- 53% satisfied with position of U.S. in the world today
- 60% think U.S. rates favorably in eyes of the world
- 37% of Americans think President Trump is respected by world leaders
WASHINGTON, D.C. — Americans are more satisfied with the position of the U.S. in the world today than they have been since February 2003. The eight-percentage-point increase in this measure since last year is owed mostly to Republicans, among whom 85% are satisfied, up from 74%. Independents’ satisfaction edged up to 48% since 2019, and Democrats’ satisfaction plateaued at 19%.
Partisans have been consistently divided in their assessments of the United States’ position in the world over the last 20 years, with Republicans and Democrats expressing high levels of satisfaction when their party occupies the White House. However, the current 66-point gap in Republicans’ and Democrats’ satisfaction levels is the largest recorded by Gallup.
This measure, from a Feb. 3-16 Gallup poll, has been tracked each year since 2000. During that time, Americans’ satisfaction with the position of the U.S. in the world has been as high as 71% in 2002, several months after the 9/11 terrorist attacks, and as low as 30% in 2008, in President George W. Bush’s final year in office when the U.S. remained mired in wars in Iraq and Afghanistan.
In the past year, the U.S. economy has been strong and President Donald Trump has made some strides in his dealings with other nations, most recently signing the United States-Mexico-Canada Agreement. At the same time, he has also come under criticism for his dealings with China, Iran and Russia.
Republicans Continue to Boost Overall Favorability of U.S. Global Image
Gallup has simultaneously tracked a similar measure gauging Americans’ view of how the U.S. rates in the eyes of the world. The latest 60% of the public who think the U.S. rates “very” (16%) or “somewhat” (44%) favorably on the global stage is the highest measured since a 61% reading in April 2003 but well below a post-9/11 favorability high of 79%. Favorability has been rising since the beginning of Trump’s second year in office — largely as a result of Republicans’ heightened favorable views.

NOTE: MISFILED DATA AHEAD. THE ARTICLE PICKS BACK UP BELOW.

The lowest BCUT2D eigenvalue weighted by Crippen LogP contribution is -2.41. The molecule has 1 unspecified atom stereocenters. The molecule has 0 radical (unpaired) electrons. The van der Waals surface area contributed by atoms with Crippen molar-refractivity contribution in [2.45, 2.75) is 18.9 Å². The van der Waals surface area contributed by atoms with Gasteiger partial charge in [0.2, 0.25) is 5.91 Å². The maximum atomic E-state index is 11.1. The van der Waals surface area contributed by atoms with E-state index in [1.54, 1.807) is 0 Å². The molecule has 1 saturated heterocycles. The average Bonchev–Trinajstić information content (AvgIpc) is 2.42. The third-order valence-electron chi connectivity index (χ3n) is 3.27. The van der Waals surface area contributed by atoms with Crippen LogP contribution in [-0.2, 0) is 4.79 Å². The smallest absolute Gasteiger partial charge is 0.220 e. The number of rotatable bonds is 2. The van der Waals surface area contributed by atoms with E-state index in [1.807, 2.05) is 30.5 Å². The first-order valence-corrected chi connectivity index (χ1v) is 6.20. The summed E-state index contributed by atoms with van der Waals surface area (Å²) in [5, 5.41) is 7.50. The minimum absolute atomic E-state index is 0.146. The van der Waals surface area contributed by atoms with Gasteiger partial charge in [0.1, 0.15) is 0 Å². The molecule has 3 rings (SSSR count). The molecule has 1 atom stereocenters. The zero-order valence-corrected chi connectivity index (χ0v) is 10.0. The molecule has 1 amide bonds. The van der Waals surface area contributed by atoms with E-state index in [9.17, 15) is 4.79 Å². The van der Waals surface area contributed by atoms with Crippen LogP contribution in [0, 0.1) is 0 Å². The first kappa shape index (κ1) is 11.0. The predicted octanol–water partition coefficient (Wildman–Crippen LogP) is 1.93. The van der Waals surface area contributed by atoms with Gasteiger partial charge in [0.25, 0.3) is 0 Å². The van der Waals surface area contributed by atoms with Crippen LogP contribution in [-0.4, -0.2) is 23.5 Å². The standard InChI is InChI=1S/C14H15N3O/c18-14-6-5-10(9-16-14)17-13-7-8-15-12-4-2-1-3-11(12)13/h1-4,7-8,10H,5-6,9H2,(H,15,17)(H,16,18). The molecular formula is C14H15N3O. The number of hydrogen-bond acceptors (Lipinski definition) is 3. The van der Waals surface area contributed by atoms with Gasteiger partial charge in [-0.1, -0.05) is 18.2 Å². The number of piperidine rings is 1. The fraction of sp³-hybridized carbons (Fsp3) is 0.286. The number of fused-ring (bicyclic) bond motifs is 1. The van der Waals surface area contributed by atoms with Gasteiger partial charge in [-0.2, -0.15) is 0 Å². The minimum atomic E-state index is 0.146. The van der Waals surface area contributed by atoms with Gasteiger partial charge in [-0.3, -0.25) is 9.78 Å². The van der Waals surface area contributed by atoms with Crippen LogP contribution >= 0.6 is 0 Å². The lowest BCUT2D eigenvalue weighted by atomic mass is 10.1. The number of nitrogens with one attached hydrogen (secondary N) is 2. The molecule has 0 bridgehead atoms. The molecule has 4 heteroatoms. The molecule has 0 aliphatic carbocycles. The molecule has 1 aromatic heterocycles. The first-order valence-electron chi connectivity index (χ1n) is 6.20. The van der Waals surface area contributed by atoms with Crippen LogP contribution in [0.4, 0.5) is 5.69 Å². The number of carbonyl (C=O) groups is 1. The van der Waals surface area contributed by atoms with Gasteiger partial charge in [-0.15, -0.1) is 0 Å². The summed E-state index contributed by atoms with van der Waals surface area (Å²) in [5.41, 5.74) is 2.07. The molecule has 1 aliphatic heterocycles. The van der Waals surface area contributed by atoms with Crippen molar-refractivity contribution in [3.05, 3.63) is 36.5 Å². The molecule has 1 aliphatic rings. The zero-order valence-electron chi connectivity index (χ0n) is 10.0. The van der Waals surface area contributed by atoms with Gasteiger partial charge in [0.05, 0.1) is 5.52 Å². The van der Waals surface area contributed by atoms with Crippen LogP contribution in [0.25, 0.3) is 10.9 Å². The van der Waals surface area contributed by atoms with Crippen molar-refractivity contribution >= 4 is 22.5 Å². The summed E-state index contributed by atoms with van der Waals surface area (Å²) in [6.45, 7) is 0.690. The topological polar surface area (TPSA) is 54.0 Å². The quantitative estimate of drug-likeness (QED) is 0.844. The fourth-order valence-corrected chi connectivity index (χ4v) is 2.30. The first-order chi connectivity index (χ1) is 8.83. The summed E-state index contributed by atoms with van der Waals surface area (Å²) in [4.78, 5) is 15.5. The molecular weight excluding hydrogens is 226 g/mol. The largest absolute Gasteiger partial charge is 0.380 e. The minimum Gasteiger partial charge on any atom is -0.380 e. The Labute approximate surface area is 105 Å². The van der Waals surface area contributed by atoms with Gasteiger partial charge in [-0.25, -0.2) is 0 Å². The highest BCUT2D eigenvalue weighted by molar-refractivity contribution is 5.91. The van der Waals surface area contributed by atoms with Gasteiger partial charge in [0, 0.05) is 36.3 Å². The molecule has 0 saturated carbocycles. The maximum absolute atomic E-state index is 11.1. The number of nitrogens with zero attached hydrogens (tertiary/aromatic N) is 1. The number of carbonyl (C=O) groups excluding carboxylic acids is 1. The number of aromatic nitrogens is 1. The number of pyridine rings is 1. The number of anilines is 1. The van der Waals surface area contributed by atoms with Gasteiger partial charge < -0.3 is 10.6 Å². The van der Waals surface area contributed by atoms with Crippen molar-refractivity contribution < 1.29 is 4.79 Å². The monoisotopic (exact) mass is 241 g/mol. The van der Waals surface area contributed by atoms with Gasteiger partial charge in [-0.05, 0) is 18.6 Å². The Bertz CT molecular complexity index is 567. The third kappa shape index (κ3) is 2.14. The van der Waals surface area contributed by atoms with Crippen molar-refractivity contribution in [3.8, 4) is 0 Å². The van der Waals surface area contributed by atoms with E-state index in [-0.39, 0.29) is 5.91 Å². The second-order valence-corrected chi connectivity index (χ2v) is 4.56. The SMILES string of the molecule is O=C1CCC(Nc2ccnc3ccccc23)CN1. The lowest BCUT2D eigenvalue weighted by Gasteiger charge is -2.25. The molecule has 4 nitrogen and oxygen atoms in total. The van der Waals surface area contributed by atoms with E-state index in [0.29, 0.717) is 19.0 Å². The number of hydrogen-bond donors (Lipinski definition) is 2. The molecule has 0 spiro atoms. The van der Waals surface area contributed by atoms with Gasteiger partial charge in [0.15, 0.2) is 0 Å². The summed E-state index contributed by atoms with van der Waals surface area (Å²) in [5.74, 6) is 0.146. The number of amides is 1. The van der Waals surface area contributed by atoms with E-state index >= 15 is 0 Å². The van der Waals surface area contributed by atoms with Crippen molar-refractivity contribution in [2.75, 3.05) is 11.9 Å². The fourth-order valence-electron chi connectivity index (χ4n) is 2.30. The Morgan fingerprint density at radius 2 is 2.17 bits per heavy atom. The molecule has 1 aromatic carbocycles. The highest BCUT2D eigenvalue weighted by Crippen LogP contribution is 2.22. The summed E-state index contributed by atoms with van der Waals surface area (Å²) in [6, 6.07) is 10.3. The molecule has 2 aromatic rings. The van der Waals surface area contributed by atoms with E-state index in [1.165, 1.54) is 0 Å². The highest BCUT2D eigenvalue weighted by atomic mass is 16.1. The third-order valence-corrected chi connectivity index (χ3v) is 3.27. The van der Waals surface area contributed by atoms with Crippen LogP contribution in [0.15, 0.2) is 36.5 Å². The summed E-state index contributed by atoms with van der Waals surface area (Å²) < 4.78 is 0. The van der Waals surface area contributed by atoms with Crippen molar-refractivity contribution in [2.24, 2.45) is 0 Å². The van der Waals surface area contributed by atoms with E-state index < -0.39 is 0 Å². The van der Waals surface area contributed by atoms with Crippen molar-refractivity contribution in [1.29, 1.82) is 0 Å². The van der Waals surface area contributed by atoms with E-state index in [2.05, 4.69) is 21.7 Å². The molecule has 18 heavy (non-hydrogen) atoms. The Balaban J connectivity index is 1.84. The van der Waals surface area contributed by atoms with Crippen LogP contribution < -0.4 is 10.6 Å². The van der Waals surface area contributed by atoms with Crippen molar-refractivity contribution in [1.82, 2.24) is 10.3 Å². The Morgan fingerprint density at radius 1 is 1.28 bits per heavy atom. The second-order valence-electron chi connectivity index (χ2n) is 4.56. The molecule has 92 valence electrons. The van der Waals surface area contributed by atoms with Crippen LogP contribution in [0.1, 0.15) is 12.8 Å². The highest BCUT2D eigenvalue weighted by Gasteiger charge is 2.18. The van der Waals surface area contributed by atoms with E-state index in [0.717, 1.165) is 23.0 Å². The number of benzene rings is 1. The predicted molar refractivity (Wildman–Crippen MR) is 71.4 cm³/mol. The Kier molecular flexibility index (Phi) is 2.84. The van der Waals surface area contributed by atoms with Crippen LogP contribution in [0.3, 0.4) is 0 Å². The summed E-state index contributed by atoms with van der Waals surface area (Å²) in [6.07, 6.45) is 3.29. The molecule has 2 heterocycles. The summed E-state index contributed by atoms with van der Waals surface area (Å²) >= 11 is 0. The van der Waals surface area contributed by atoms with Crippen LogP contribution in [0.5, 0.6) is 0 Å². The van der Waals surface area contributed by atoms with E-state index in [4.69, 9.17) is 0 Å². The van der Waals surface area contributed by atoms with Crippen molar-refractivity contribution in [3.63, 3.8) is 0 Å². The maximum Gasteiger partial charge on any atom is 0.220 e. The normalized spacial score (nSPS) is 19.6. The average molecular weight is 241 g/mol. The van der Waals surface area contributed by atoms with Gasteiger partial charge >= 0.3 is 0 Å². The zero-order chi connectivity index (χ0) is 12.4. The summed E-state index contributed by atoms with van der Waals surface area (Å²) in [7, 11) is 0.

Although the current overall favorability is similar to last year’s 58%, the gap between Democrats and Republicans, at 50 points, is the highest recorded by Gallup.
Most Americans Still Say Trump Isn’t Respected by Foreign Leaders
While majorities of Americans now have positive views of the United States’ global image, that positivity does not extend to their impression of how the U.S. president is viewed by other world leaders. Currently, 37% say leaders of other countries around the world have respect for Trump and 61% say they do not. This year’s reading is up six points from a year ago.
Republicans (74%) are much more likely than independents (27%) and Democrats (6%) to think Trump is respected. The 68-point gap between Republicans and Democrats on this measure is not uncommon over the past two decades, though it is at the higher end.
While the current overall 37% reading is a high for Trump, it is far from the highs recorded for his two most recent predecessors — George W. Bush (75% in 2002) and Barack Obama (67% in 2009). Yet, it is quite similar to Americans’ views of Bush at the same point in his presidency. A slim 51% of Americans, however, said Obama was respected by world leaders at a comparable point in his presidency.
As Trump fights to stay in the White House and remain the leader of the free world, Americans are feeling more positive about the United States’ global image than they have since 2003. The readings about global perceptions of the U.S. among all Americans are roughly in line with those in 2004 when Bush won a second term in office.
Yet, Trump is also faced with the fact that 37% of Americans think he is respected by leaders from other countries. This data is similar to recent Gallup World Poll findings which showed that median approval of U.S. leadership among residents of 133 countries and areas was 31%.